6. In our opinion, this contention is correct. Under Section 107 of the Revenue Act, a recorded co-sharer of a mahal may apply for partition to the Revenue court, On such application being properly made, the Collector is required to issue a proclamation calling on the other recorded co-sharers in the mahal to appear and state their objection, if any, to the partition. If objection is made by a recorded co-sharer the court may, under Section 111, if the objection involves a question of proprietary title which has not already been determined by a court of competent jurisdiction, inquire into the merits of the objection. This shows that the mere fact that the applicant for partition is recorded as a co-sharer, and has been in possession of his share, does not entitle him to obtain partition. If a person, although recorded as a co-sharer and in possession, is proved not to be in fact a co-sharer, the court cannot make a partition in his favour. This view was adopted as long ago as 1867 in the case of Bhoop Singh v. Phool Kower (1867 N.W.P., H.C.R., 868. There it was held that the proprietary right to a share in an undivided estate, which includes and carries with it a right to claim and enforce a partition of that share, must be a right of absolute and unlimited nature, and does not belong to a Hindu widow who has been placed in possession of her deceased husband's share for her maintenance. Consequently where the widow is not an absolute proprietor, but simply an assignee of the profits for her maintenance, she cannot claim partition of the share so assigned.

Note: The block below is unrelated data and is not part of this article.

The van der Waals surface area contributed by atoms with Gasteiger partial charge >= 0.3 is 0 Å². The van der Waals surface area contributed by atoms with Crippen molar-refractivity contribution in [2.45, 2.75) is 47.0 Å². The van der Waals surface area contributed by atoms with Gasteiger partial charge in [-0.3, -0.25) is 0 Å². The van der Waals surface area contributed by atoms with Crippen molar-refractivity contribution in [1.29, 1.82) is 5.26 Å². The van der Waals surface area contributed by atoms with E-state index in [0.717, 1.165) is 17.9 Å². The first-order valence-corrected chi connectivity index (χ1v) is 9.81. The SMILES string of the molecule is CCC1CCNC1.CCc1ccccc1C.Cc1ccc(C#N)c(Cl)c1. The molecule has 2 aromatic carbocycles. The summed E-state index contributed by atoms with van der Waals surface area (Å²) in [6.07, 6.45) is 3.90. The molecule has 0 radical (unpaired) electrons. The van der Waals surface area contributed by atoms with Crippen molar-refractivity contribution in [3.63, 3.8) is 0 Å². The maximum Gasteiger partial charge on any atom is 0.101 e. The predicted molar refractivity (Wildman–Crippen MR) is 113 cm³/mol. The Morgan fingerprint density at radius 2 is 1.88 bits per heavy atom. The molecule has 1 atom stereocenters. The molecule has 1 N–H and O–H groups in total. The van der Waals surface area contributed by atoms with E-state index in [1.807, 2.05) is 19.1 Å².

7. Act No. XIX of 1863 was in force when that case was decided. We have examined its provisions and find that they are substantially the same as in the present Revenue Act; only there the term 'proprietor' is used instead of 'co-sharer.' But in our opinion, more especially having regard to Section 111 of the present Act, we think the two words are synonymous. That decision was considered in Jhunna Kuar v. Chain Sukh (1881) I.L.R., 3 All., 400, whore it was affirmed, although a distinction was drawn between a widow who was not an absolute proprietor but simply an assignee of the profits for her maintenance, and a childless Hindu widow who had succeeded to her deceased husband's share in a mahal, such share having been his separate property, and was recorded as a co-sharer in the mahal.
8. On behalf of the respondent, we were pressed with the decision in Habibulla v. Musammat Kushimba (1906) 3 A.L.J., 484. That case, in our opinion, has no application here. There a Muhammadan widow in possession of her deceased husband's property in lieu of her dower, and who was recorded as a co-sharer, sought partition. An objection was raised by one Habibulla, who was not himself a recorded co-sharer, on the ground that the widow's possession was analogous to that of a mortgagee, and that therefore under the proviso to Section 107 she was not entitled to partition. On appeal this Court only decided two points; and that case is therefore only an authority for what it actually decided. It hold (1) that Habibulla not being a recorded co-sharer, could not raise objections under Section 111, and (2) that the widow was not a mortgages within the meaning of Section 107. The very point we have to decide has come up for determination before another Bench of this Court since the arguments before us were concluded in Musammat Kailashi Kunwar v. Badri Prasad [S.A. No. 344 of 1913, decided on the 17th of July, 1913, by the learned Chief Justice and Banerji, J.]. The facts of that case are on all fours with the case before us and we are fortified in our opinion by that decision.
9. In Bhupal Singh v. Mohan Singh (1807) I.L.R., 19 All., 324 this Court, relying on two previous decisions of Phopi Ram v. Rukmin Kuar Weekly Notes, 1895, p. 84 and Imam-ud-din v. Surjaiti Weekly Notes, 1895, p. 85, has hold that a Hindu widow in possession in lieu of maintenance, and recorded as a 'co-sharer,' was not entitled to sue for pre-emption as a 'co-sharer' in the mahal. The result is we allow the appeal, and, setting aside the decrees of the courts below, dismiss the plaintiff's suit with costs in all courts.